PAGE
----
Eve's Apology

1032 Words5 Pages
Readings in British Literature The Condemnation and Attempted Redemption of Woman in “Eve’s Apology in Defense of Women” In “Eve’s Apology in Defense of Women,” Lanyer strives to invalidate the blame and culpability which she argues women have unjustly borne for centuries. Reinterpreting two of the most well-known biblical stories to suit her purposes, Lanyer explicates the letter in which Pontius Pilate’s wife begged her husband to spare Jesus’s life, and expounds on the truth of the story of creation and Adam and Eve. It is through these narratives that Lanyer explores the undeniable error for which man refuses to assume responsibility, and explores the unpremeditated nature of Eve’s actions. According to Lanyer, it is man who must pay for his disobedience, not woman. She carries this motif throughout the entirety of her poem, using the literary device to create a platform for promoting gender equality. While the primary purpose of Lanyer’s piece is to attempt an exposition of the wrongful persecution of women, if she is to do so, she must first acknowledge the dichotomy between genders as it aids in strengthening her subsequent argument. She does so by contrasting the principles of the men and women in her piece through character analysis. Here, Pilate and Adam become archetypes of the male gender, while Pilate’s wife and Eve are demonstrative of womankind. “Let not us women glory in men’s fall/Who had power given to overrule us all” (15-16). Lanyer alerts the reader to the definitive, yet undesired subservience which Pilate’s wife (and thus all women) must observe. Pilate’s wife has just made a plea to her husband to refrain from condemning his Savior to death, and while it is clear to the reader that here she is the more sensible of the two, her position as a woman renders her powerless to save her husband (and unbeknownst to him, all mankind)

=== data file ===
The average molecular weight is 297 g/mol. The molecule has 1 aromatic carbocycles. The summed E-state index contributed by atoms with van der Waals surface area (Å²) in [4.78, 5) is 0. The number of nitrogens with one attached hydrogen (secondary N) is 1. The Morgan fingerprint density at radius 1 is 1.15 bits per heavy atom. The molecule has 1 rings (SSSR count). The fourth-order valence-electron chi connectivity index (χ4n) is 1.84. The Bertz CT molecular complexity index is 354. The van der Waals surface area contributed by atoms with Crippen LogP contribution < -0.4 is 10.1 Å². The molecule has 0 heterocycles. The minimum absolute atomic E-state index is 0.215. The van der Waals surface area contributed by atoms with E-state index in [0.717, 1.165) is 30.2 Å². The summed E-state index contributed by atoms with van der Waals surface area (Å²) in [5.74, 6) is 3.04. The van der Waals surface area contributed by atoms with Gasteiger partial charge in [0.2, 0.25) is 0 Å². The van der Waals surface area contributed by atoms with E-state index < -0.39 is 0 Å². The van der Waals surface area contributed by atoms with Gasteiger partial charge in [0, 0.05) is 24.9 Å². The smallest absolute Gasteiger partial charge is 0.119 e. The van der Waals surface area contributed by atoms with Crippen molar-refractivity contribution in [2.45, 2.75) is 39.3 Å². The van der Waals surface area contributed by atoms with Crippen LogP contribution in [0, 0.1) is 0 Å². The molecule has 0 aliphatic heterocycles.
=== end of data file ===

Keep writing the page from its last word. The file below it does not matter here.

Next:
Open Document